Why the American Experience Intro Makes Me Cry…Every…Time

At this point I’m tired of it, just plain tired.  It’s been exhausting to even belly up to something as bereft of emotion as Minnesotan settler migration to Alaska, or The Amish.  Is having an “american experience” now more about struggling with these fractures of identity in the span of forty seconds, than waiting an hour to see how the Minnesotans decided it wasn’t really for them and eventually move back?  As a history student…nay, Historian, I have established my textbook and life experience understanding of what American identity is woven with, but this, this is something I am unable to unpack.

Before I give this critique of my “sunk patriotism”, I of course need to thank the good people of the Public Broadcasting Service (PBS) whom for the last thirty years have been the most effective Sheppard’s for me in the realm of audio-visual communication.  I also need to give them credit for assembling a crack team of production designers and film editors who managed to deliver this symphonically evocative and visually tight and coercive representation of what is to be the “american experience”.  I am past the point of cynical finger-pointing toward this shadowy gang for highlighting just these specific moments, or for favoring this oft filmed power broker or drumming up the heartstrings as the solo violin floats me past the…Chrysler building(?!). No, it’s not about them, this is about me.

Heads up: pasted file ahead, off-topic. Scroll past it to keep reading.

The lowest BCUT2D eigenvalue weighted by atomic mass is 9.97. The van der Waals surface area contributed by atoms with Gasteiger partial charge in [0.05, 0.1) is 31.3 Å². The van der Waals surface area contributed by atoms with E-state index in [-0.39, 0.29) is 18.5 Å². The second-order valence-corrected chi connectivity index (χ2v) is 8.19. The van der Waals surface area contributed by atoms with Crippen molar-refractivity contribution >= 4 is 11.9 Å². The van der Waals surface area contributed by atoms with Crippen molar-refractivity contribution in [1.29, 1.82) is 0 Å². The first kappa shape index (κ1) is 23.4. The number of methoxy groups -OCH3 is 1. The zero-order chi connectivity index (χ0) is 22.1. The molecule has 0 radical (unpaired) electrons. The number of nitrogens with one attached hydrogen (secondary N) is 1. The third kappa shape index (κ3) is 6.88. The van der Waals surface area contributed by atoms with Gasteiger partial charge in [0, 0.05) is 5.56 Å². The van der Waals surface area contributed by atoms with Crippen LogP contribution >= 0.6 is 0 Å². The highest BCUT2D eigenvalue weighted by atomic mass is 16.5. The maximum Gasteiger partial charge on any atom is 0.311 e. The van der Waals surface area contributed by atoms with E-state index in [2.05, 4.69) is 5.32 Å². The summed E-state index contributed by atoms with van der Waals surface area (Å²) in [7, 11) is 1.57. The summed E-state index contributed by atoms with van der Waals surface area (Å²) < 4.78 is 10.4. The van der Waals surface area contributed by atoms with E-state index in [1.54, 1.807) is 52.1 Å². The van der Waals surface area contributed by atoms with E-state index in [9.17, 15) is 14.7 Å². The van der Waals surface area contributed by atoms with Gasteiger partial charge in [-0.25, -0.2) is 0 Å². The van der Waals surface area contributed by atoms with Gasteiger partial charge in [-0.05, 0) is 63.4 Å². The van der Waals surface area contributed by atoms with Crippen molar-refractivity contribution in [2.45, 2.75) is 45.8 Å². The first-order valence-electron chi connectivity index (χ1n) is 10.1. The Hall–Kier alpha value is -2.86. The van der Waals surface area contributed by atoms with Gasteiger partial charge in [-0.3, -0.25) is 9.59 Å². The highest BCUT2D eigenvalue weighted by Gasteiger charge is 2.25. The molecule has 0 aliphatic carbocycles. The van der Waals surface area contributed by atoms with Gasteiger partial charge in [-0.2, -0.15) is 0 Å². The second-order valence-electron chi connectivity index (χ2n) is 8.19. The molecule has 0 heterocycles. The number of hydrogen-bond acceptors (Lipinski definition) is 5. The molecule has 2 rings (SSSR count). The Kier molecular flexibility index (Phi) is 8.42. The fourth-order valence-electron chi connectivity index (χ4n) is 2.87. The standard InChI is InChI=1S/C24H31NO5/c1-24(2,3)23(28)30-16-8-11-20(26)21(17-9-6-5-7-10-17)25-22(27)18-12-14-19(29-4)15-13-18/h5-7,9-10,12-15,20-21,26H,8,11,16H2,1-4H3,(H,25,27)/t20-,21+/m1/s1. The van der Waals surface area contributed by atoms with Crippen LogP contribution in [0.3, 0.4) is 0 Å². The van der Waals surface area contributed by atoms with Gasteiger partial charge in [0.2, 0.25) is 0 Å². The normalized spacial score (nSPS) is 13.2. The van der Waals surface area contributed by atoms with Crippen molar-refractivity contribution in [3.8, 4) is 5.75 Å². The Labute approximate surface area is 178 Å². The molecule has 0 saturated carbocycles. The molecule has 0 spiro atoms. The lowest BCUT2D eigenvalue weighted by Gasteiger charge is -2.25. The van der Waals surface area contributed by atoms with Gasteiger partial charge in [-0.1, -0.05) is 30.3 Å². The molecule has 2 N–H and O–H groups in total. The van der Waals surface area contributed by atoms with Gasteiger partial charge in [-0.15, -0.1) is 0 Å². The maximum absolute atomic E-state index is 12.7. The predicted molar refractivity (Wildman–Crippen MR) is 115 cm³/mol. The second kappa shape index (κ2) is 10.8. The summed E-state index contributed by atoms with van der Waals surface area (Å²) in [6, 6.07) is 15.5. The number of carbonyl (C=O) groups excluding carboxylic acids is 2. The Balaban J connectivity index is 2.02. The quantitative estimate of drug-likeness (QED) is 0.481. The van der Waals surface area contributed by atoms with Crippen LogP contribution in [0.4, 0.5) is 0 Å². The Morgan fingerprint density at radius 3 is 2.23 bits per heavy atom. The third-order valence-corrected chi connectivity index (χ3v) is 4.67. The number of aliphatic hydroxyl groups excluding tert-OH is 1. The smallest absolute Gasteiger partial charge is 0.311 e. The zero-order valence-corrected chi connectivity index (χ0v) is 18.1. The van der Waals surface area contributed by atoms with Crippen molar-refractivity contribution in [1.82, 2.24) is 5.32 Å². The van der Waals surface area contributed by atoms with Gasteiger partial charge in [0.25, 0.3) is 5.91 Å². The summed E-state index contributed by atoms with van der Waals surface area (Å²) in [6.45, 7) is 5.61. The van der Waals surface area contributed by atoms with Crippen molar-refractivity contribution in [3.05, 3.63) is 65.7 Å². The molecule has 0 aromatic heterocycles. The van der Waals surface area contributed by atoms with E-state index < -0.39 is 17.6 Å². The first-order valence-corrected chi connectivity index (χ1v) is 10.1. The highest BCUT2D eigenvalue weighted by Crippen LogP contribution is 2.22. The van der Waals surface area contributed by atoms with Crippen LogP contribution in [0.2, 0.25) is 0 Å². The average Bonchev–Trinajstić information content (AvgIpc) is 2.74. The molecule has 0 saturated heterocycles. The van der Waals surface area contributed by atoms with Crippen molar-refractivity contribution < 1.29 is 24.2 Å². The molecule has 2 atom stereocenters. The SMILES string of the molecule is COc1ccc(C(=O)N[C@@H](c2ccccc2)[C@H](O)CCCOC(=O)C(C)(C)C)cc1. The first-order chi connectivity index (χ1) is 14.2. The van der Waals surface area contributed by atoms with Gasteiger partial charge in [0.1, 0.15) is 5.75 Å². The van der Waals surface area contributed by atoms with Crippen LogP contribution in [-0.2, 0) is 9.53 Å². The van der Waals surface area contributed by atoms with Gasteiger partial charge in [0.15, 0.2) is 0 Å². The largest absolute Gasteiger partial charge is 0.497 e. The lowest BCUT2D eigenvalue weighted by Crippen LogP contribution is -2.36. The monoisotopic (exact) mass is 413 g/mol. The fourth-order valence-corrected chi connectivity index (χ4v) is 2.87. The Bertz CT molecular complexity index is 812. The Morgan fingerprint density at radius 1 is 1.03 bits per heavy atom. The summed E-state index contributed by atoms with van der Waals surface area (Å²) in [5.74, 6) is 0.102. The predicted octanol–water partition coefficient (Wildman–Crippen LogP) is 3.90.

This is about how I respond to an unwritten record and how that record is organized into emotive symbolism and interpreted from my subject position.  Discussing the McLuhan “massage” is part of this critique, but only in so far as the video form draws on an already restive assumption about American history and its figures.  It’s about why I can’t control feeling Amelia Earhart, climbing out of the cockpit, for the last time.  It’s about why I am balled over when the African American soldier returns home from Vietnam to hear his parents say: “you made it home son, my god, you made it.”  Would I feel this same way if John Ford lived to film Washington crossing the Delaware? Or even better, the unshackling of a nameless slave at the end of the Civil War?  Let’s come back to this.

By process of deduction, these are the scenes I do not respond as strongly to: “Joltin” Joe DiMaggio, Teddy Roosevelt, Eleanor Roosevelt, Duke Ellington, Jackie Kennedy and baby – corresponding 19th century woman and child, (even as I review this piece with the film, it’s still happening, and it’s both incredible and exhausting, there is power here).  Perhaps these characters of well-known fame are safe for my conscience.  The slow pause of the indigenous face, nameless for me but recorded and known elsewhere.  The people begin to take the stage, volcanic iron works erupt on cue.  It speeds up, images begin to checker over each other with one controversial moment, one iconoclastic figure, one barely estimable joyous scene after another.  To and fro, the images jostle between stars and stills, Lincoln and last wills.  Modern knowable cohesion begins to form from the tone of one war to the other: napalm, to civil war, to WW2 and finishing back with coming home.  What would I give for Flanders’ Fields?  How would I handle the French Indian War or the burning of the white house in 1814?  Mark Adler, the composer of the score, was responsible for the completion of the project in 2000 – however, had this intro included scenes one year later on 9/11, would I respond the same way with all the reflexive angst I imbue that period with?